5. Dignity as a right and as a “mother” of rights. In some countries, such as South Africa and Nigeria, human dignity is a recognized fundamental constitutional right, and there are important judgments of these nations’ highest courts elaborating the meaning of human dignity and related concepts such as Ubuntu. Even in places where human dignity is a recognized constitutional right, there are challenges in definition, scope and implementation of the right. In other countries, human dignity is a foundational concept, but is not itself a legal right. It can be understood as the “mother” of rights, or lying at the genesis of rights. While dignity is foundational, this is not to understate the importance of rights or of the duty of states to respect and protect rights. Dignity is a common concept in African society, and in the contemporary world, human rights can be seen as a way of operationalizing human dignity. The concept of human dignity can reinforce what we know and have as human rights. Human dignity should not be used as a nebulous concept that governments can invoke to limit or deny rights to people.
6. Concrete concern for basic human needs. African discussions of dignity are less abstract and theoretical than some other discussions of dignity, focusing on basic human needs that must be satisfied in order to be fully human and to enjoy one’s basic human dignity, including food, clothing, shelter, gainful employment, and the ability to care for oneself and one’s family. Social and economic rights are the cornerstone of human dignity. In many African contexts, including Mozambique, dignity is understood as relating to the basic capacity to fulfill one’s human needs, and then to be able to help fulfill the needs of others, including family and extended relations. Thus, discussions of dignity need to focus on basic human needs and capacities, such as the ability to find meaningful and remunerative work that is sufficient to provide for oneself and one’s family. Discussions of human dignity will be regarded as too theoretical and abstract if they do not include an emphasis on basic economic and social rights, including not just problems of poverty, but of extreme poverty. The rising generation, including university students, will not have patience with theoretical discussions of human dignity when their education does not empower them with basic capacities to make a decent living.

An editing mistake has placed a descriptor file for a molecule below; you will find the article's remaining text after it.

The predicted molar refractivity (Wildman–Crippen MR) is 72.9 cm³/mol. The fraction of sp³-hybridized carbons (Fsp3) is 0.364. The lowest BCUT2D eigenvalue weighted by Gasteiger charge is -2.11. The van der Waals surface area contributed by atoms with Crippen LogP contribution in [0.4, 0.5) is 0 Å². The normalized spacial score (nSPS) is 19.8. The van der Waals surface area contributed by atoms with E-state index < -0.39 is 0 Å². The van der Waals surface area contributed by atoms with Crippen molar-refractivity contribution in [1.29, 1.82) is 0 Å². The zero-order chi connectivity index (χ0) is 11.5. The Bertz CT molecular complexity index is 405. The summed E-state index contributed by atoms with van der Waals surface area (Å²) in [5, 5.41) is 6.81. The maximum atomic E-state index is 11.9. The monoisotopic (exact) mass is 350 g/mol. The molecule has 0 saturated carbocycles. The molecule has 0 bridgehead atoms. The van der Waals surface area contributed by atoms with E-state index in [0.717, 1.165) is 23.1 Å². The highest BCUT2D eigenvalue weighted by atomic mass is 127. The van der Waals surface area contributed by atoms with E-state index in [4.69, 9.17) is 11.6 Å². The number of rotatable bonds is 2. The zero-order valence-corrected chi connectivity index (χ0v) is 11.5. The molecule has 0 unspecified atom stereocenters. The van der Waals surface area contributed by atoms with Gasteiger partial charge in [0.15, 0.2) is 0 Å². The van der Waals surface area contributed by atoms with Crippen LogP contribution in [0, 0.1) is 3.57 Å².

An African perspective on human dignity is also to be mindful of the most serious violations of human dignity, including genocide, other atrocities, forced migrations and displacements, and extreme poverty. Hence, the saying that, “a person possesses no ‘utu’” among Kiswahili speaking communities. Extreme disparities of wealth and poverty will be viewed as a violation of human dignity.
7. State obligations. An important obligation of states is to enable its people to live lives of dignity, in light of the broad African recognition of the importance of dignity. Former presidents Julius Nyerere and Ian Khama, have respectively stressed its importance. In Julius Nyerere’s farewell 1985 speech he recalled that, “The single most important task, which I set out in my inaugural address in December 1962, was that of building a united nation on the basis of human equality and dignity;” and this he reinforced in his socialist concept of ujamaa. And for Ian Khama, it formed a part of the 5 Ds Roadmap: Democracy, Discipline, Dignity, Development & Delivery.